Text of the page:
Originally created 01/06/02

Toms in a familiar position



KAPALUA, Hawaii -- David Toms doesn't feel an urgent need to back up his remarkable 2001 season, when he won his first major championship with a gutsy layup and added two other victories on the PGA Tour.

He's not about to slow down, either.

In the first tournament of the new season, Toms had a 7-under 66 in the second round Friday to share the lead at the Mercedes Championships with Kenny Perry.

On a day of strong Kona wind, big numbers and swift changes on the leaderboard, Toms was the only player in the 32-man field to make it through the Plantation Course at Kapalua without a bogey.

No three-putts, which tripped up Mike Weir.

No trips into the bushes to remove a branch as wide as telephone, which led to a double bogey for Chris DiMarco.

No opening-hole disasters, like the triple bogey that knocked down Tiger Woods.

Toms quietly moved to the top, just like he has done throughout his career.

"I just want to maintain the level of play," Toms said. "Whether that's winning tournaments or winning majors, I just want to continue to play that level of golf."

That's what he's doing.

Six players had a share of the lead at one point, and Toms was always in the mix. He was never far from the hole, which kept him from making bogeys, and packaged five birdies with a 4-iron into 12 feet for an eagle on No. 9.

It all added up to the perfect day, which happened to be his 35th birthday and his wife's 30th. He had a share of the lead at 135 and - better yet - Steve Spurrier resigned as Florida's football coach.

That's a big deal to an All-American from LSU, who was introduced before a full house at Tiger Stadium after winning the PGA.

"That's the best news I've heard in a long, long time," Toms said.

The next good news could come Sunday if Toms can hold it together and win the first tournament of the season.

That's a long way off, with plenty of players still in the mix.

Perry overcame a couple of early bogeys with three straight birdies and then a 3-iron to the par-5 18th green, where his 50-foot eagle putt stopped just inches from the hole. That gave him a 67, and a share of the lead.

Not a bad start to his season, considering Perry hasn't played since the Tour Championship two months ago.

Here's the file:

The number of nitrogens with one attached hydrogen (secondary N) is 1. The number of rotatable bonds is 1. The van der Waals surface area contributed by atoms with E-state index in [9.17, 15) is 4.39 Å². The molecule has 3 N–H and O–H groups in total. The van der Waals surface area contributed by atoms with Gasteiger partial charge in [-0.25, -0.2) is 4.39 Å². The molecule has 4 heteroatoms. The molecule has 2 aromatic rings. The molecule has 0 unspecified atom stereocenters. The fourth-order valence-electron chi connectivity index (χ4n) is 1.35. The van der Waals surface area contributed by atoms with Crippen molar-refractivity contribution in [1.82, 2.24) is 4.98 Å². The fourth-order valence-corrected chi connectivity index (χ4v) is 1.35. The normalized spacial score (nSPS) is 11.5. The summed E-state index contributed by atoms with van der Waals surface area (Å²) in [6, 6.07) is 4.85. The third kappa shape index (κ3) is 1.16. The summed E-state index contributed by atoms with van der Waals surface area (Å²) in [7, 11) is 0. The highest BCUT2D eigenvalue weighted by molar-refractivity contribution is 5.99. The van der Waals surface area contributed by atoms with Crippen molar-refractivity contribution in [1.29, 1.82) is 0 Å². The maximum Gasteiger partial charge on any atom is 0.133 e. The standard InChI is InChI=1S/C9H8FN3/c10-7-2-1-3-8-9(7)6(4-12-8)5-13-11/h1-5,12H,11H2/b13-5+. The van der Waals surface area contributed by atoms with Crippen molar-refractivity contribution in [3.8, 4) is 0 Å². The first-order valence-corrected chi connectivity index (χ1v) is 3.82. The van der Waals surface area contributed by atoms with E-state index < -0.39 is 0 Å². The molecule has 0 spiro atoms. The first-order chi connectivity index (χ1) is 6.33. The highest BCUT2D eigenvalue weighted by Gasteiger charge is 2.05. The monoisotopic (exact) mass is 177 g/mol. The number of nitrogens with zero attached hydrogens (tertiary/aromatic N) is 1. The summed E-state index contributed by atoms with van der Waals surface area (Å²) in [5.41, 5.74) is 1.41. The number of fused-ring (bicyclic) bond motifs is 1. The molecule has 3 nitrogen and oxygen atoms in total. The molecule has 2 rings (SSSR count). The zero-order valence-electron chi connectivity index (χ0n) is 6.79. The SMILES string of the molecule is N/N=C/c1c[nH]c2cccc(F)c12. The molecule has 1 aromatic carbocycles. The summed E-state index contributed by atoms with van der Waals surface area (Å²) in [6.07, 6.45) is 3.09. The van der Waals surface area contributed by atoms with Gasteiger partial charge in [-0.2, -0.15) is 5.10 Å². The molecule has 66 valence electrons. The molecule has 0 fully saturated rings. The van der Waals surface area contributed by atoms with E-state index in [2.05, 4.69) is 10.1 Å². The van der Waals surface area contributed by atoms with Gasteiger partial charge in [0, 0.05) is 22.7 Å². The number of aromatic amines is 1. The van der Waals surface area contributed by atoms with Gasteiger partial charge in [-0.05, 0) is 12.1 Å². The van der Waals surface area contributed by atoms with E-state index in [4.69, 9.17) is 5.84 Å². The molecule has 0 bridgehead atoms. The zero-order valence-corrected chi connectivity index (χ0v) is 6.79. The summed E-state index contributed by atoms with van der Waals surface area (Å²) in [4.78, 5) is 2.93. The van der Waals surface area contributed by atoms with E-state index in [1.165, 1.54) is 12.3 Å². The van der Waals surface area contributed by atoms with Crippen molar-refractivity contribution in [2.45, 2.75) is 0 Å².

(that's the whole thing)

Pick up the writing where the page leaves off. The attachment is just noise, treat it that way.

"I took my son to Jacksonville (Fla.) about a week before Christmas and played five days down there," he said. "I did a little work early this week, got used to these Kona winds. It's helping."

Scott Verplank three-putted for bogey from 10 feet on No. 8, but still managed a 69 and was another stroke back.

Mike Weir was 11 shots worse than his opening 63, which tied the course record. Blame that on a rusty short game - he didn't need it on Thursday, when he hit everything stiff. A day later, he still had a lot of 6-footers, only they were for par, not birdie.

"Hopefully, this is my bad round," the Canadian said. "I don't feel like I played that bad, just felt like I wasted a lot of shots. If I would not have three-putted, I would have probably still shot 3 under."

Woods had problems on the greens, too, lipping out more birdie putts than he cares to remember. That wasn't the problem Friday.

He opened his second round with a tee shot into the bunker, followed by an approach that got hung up in the wind and landed in the weeds. He got to the green in four shots, took three putts and walked away with a triple bogey.

Even a birdie on the final hole wasn't enough to help his mood. Woods walked off without taking questions after signing for a 74. He was at 142, seven strokes back.

Mark Calcavecchia equaled the best round of the day with a 66, thanks to two eagles. The final one came at No. 18, when a 3-iron stopped rolling about 2 feet from the hole.

"Even when it's windy, you're going to hit some greens," Calcavecchia said. "It's just avoiding the three putts."

He was at 138, along with David Duval, who overcame three bogeys on his first seven holes to post a 71.

Toms avoided three-putts better than anyone.

"Putting is very difficult when the wind is blowing like that," Toms said. "You have that grain factor and the wind factor, plus it blows your body around a little bit. I hit a lot of shots pin-high, which I was proud of when the wind is like this. You can three-putt your way around this course pretty easily."

Winning the Mercedes would be a great way to start the season.

Toms doesn't have anything to prove. Only Woods, Duval and Phil Mickelson have won at least six times on tour since 1999. But he knows what it's like on the other side, too.

"It's not much fun to play bad golf, and I've done that before," Toms said. "Once you taste the success I've had, you want to experience that as long as you can."